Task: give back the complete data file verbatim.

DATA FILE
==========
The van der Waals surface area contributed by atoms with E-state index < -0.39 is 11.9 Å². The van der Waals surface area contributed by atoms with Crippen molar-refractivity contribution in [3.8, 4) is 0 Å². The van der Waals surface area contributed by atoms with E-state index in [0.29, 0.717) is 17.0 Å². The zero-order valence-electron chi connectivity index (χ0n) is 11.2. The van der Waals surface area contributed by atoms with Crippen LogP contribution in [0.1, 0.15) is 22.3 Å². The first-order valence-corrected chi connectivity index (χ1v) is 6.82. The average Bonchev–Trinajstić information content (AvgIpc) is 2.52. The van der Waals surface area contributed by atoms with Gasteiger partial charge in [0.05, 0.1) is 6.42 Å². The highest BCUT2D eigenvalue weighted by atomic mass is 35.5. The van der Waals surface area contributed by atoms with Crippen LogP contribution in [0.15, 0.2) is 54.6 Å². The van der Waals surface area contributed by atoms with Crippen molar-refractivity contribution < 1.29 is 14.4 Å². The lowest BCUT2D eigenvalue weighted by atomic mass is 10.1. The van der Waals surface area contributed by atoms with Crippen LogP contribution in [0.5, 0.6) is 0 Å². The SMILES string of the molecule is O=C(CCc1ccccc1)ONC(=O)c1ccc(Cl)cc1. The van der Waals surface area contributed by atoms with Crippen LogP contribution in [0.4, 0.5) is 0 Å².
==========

The van der Waals surface area contributed by atoms with E-state index < -0.39 is 11.9 Å². The van der Waals surface area contributed by atoms with Crippen molar-refractivity contribution in [3.8, 4) is 0 Å². The van der Waals surface area contributed by atoms with E-state index in [0.29, 0.717) is 17.0 Å². The zero-order valence-electron chi connectivity index (χ0n) is 11.2. The van der Waals surface area contributed by atoms with Crippen LogP contribution in [0.1, 0.15) is 22.3 Å². The first-order valence-corrected chi connectivity index (χ1v) is 6.82. The average Bonchev–Trinajstić information content (AvgIpc) is 2.52. The van der Waals surface area contributed by atoms with Gasteiger partial charge in [0.05, 0.1) is 6.42 Å². The highest BCUT2D eigenvalue weighted by atomic mass is 35.5. The van der Waals surface area contributed by atoms with Crippen LogP contribution in [0.15, 0.2) is 54.6 Å². The van der Waals surface area contributed by atoms with Crippen molar-refractivity contribution < 1.29 is 14.4 Å². The lowest BCUT2D eigenvalue weighted by atomic mass is 10.1. The van der Waals surface area contributed by atoms with Crippen LogP contribution in [0.5, 0.6) is 0 Å². The SMILES string of the molecule is O=C(CCc1ccccc1)ONC(=O)c1ccc(Cl)cc1. The van der Waals surface area contributed by atoms with Crippen LogP contribution in [0.4, 0.5) is 0 Å².